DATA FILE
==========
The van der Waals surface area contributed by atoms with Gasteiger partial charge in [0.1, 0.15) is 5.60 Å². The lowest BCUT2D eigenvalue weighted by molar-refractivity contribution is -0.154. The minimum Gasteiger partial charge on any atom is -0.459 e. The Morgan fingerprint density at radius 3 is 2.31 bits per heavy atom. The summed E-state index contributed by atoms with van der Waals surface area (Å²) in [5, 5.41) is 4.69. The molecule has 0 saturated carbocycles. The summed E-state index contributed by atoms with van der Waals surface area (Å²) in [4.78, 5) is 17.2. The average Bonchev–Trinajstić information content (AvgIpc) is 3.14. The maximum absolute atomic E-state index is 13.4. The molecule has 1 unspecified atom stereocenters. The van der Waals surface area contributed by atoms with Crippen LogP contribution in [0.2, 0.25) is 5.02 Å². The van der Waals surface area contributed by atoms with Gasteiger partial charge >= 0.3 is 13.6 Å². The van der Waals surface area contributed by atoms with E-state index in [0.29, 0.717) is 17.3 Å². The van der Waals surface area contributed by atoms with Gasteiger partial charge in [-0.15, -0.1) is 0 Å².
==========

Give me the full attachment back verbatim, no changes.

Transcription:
The van der Waals surface area contributed by atoms with Gasteiger partial charge in [0.1, 0.15) is 5.60 Å². The lowest BCUT2D eigenvalue weighted by molar-refractivity contribution is -0.154. The minimum Gasteiger partial charge on any atom is -0.459 e. The Morgan fingerprint density at radius 3 is 2.31 bits per heavy atom. The summed E-state index contributed by atoms with van der Waals surface area (Å²) in [5, 5.41) is 4.69. The molecule has 0 saturated carbocycles. The summed E-state index contributed by atoms with van der Waals surface area (Å²) in [4.78, 5) is 17.2. The average Bonchev–Trinajstić information content (AvgIpc) is 3.14. The maximum absolute atomic E-state index is 13.4. The molecule has 1 unspecified atom stereocenters. The van der Waals surface area contributed by atoms with Crippen LogP contribution in [0.2, 0.25) is 5.02 Å². The van der Waals surface area contributed by atoms with Gasteiger partial charge >= 0.3 is 13.6 Å². The van der Waals surface area contributed by atoms with E-state index in [0.29, 0.717) is 17.3 Å². The van der Waals surface area contributed by atoms with Gasteiger partial charge in [-0.15, -0.1) is 0 Å².